The cohesive structure of the family serves as a defense against predators as well as providing a social environment in which young elephants can mature and learn. Young elephants learn normal behavior in a social context, and learning from others, or social learning, plays a crucial role in their development.
Calves follow their mothers' responses to learn who are their relatives and friends, and who represent potential threats. They rely on their social companions to learn appropriate behavioral responses to others. Calves gradually acquire foraging knowledge by sampling what the adults around them are eating, and they practice their mothering skills by associating with and following the behavior of mothers of newborn calves.
In Tsavo East National Park, Kenya, where orphan elephants from The David Sheldrick Wildlife Trust were slowly released to the wild, contacts with both humans and older elephants provided information to translocated individuals about the new foods in the area, where and when to forage, and how to avoid dangers. These examples of young elephants emulating the behavior of older individuals and becoming more proficient at tool use and foraging techniques with increasing age suggest that social learning across extended periods of time is important in the development of elephant calves.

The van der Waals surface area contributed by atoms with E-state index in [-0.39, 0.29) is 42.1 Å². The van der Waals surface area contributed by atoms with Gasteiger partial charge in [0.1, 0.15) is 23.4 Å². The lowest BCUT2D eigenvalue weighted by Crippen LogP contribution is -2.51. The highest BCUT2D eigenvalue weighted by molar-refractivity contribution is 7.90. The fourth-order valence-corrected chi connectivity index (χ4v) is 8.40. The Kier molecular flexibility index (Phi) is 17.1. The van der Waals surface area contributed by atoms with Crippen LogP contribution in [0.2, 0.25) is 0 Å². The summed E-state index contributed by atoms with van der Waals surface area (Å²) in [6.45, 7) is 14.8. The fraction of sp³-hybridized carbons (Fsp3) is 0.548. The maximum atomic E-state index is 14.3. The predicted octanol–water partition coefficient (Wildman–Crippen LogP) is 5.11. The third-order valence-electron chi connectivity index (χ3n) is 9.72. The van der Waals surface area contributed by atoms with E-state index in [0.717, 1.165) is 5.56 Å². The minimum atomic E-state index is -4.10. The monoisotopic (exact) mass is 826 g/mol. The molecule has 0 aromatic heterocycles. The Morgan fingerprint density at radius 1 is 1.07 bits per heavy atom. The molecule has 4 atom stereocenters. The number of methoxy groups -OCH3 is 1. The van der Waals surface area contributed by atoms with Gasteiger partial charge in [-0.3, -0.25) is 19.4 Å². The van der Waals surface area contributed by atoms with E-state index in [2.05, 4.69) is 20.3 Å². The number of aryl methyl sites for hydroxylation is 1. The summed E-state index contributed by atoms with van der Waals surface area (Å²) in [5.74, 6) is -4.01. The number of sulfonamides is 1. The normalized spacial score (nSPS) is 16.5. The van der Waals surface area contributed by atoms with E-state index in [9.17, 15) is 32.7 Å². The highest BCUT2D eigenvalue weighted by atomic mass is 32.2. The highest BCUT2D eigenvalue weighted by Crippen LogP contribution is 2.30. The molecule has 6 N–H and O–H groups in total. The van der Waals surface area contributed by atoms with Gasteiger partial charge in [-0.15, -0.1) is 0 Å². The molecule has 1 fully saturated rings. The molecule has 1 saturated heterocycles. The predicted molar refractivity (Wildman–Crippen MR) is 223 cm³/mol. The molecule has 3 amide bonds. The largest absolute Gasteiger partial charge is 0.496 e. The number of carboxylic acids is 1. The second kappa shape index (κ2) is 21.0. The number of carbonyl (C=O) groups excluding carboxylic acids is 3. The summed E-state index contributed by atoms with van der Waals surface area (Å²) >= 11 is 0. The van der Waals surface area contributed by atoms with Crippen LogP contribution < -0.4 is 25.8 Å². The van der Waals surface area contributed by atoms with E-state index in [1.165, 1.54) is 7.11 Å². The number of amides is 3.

Mahouts make use of elephant social learning skills in training, using already tamed elephants as examples for young untrained elephants. The calm response of the older trained elephants initiates the process of learning that the human handler is to be obeyed and respected.
Role models essential
The presence of role models for social learning is an essential element in the acquisition of normal elephant behavior; in its absence, inappropriate behavior may develop, such as aggression by males toward females and calves, as has been observed in captivity, or the mounting, tusking, and killing of other animals, as has been observed in free-ranging orphaned males.